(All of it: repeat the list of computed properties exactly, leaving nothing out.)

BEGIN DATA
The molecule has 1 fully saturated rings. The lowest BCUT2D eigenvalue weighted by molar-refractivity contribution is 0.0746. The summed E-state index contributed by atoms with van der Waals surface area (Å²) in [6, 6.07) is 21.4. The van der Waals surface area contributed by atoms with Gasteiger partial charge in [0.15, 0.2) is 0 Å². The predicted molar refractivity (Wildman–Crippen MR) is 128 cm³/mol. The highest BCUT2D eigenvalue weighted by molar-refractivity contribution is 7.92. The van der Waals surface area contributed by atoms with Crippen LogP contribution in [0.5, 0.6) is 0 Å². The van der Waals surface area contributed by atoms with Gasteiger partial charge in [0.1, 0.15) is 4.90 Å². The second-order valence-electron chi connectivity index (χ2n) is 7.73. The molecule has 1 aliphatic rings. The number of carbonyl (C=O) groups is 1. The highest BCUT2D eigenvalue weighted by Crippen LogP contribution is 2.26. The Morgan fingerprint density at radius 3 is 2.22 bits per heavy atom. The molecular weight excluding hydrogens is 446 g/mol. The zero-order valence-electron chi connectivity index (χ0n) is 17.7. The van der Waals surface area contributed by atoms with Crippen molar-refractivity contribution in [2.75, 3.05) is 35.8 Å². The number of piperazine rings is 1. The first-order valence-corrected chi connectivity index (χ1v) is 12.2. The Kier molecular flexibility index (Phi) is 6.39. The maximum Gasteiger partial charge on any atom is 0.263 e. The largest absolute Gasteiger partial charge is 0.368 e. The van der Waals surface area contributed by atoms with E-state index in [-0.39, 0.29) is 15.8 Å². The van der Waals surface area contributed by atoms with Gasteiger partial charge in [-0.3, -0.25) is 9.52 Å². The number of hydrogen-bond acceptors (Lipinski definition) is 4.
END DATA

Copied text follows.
The molecule has 1 fully saturated rings. The lowest BCUT2D eigenvalue weighted by molar-refractivity contribution is 0.0746. The summed E-state index contributed by atoms with van der Waals surface area (Å²) in [6, 6.07) is 21.4. The van der Waals surface area contributed by atoms with Gasteiger partial charge in [0.15, 0.2) is 0 Å². The predicted molar refractivity (Wildman–Crippen MR) is 128 cm³/mol. The highest BCUT2D eigenvalue weighted by molar-refractivity contribution is 7.92. The van der Waals surface area contributed by atoms with Crippen LogP contribution in [0.5, 0.6) is 0 Å². The van der Waals surface area contributed by atoms with Gasteiger partial charge in [0.1, 0.15) is 4.90 Å². The second-order valence-electron chi connectivity index (χ2n) is 7.73. The molecule has 1 aliphatic rings. The number of carbonyl (C=O) groups is 1. The highest BCUT2D eigenvalue weighted by Crippen LogP contribution is 2.26. The Morgan fingerprint density at radius 3 is 2.22 bits per heavy atom. The molecular weight excluding hydrogens is 446 g/mol. The zero-order valence-electron chi connectivity index (χ0n) is 17.7. The van der Waals surface area contributed by atoms with Crippen molar-refractivity contribution in [2.75, 3.05) is 35.8 Å². The number of piperazine rings is 1. The first-order valence-corrected chi connectivity index (χ1v) is 12.2. The Kier molecular flexibility index (Phi) is 6.39. The maximum Gasteiger partial charge on any atom is 0.263 e. The largest absolute Gasteiger partial charge is 0.368 e. The van der Waals surface area contributed by atoms with E-state index in [-0.39, 0.29) is 15.8 Å². The van der Waals surface area contributed by atoms with Gasteiger partial charge in [-0.3, -0.25) is 9.52 Å². The number of hydrogen-bond acceptors (Lipinski definition) is 4.